Transport Minister inaugurates Jezreel Valley railway

Valley Railway Photo: Sasson Tiram

Scheduled services will begin on October 16 and travel between Haifa and Beit Shean will be free until November 4.

After 65 years the Valley railway line is reopening: Israel's Minister of Transport Yisrael Katz took an inaugural journey on the new line between Haifa and Beit Shean, in which NIS 4 billion has been invested.

The new 60 kilometer line will have five stations - Haifa, Kfar Yehoshua-Yokneam, Migdal Ha'Emek-Kfar Barukh, Afula and Beit Shean. Two new stations will be added in the future at Haifa Bay and Nesher. The journey will take 50 minutes.

Scheduled services will begin on October 16 on the eve of the Sukkot holiday and travel on the line will be free of charge until November 4. For the following two years there will be a 50% discount of passenger fares from all stations except Haifa.

Israel Railways CEO Boaz Tzafrir said that the Valley Railway was operating using electricity, which is quieter, cheaper and cleaner than on other lines.

In the future, the line will be extended eastwards to the Sheikh Hussein bridge and border terminal with Jordan and will link up with the Jordanian railway system. The plan is for cargo trains to transport goods between Europe and Jordan via Haifa Port and the Valley Railway. A goods depot is being built near Kibbutz Sde Nahum west of Beit Shean.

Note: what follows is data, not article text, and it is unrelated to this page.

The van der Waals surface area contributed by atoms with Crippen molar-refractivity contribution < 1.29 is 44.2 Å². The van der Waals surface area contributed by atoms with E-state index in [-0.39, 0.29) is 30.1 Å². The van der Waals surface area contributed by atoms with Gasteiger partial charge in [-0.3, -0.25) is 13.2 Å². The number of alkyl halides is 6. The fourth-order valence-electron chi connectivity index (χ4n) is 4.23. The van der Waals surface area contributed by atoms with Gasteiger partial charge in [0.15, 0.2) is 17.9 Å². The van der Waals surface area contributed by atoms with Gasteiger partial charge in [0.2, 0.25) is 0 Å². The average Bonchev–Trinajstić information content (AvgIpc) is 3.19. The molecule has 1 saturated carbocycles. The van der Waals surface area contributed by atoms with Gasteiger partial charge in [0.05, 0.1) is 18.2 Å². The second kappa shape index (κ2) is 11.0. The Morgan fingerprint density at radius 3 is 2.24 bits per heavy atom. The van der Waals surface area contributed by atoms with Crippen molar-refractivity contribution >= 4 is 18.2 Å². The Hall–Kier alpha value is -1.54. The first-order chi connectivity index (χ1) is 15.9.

Katz said, "We are talking about a real revolution that will increase the value of real estate in these towns and expand employment and housing options for residents. He added that the cargo rail link from Haifa Port will reduce the number of trucks on the roads and cargo rail traffic along the coastal line.

However, the high cost of the line has been criticized by many who consider it to be inefficient use of financial resources for a region that does not suffer heavy road traffic while the potential number of rail passengers does not justify the expense.

The original Valley Railway was built in 1905 by the Ottoman Turks and linked Haifa with Damascus via Tzemach. The line fell into disuse after the establishment of Israel in 1948 and was used occasionally for tourism and transporting troops until its final closure in 1951.

Published by Globes [online], Israel business news - www.globes-online.com - on August 29, 2016

© Copyright of Globes Publisher Itonut (1983) Ltd. 2016

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Valley Railway Photo: Sasson Tiram
Valley Railway Photo: Sasson Tiram
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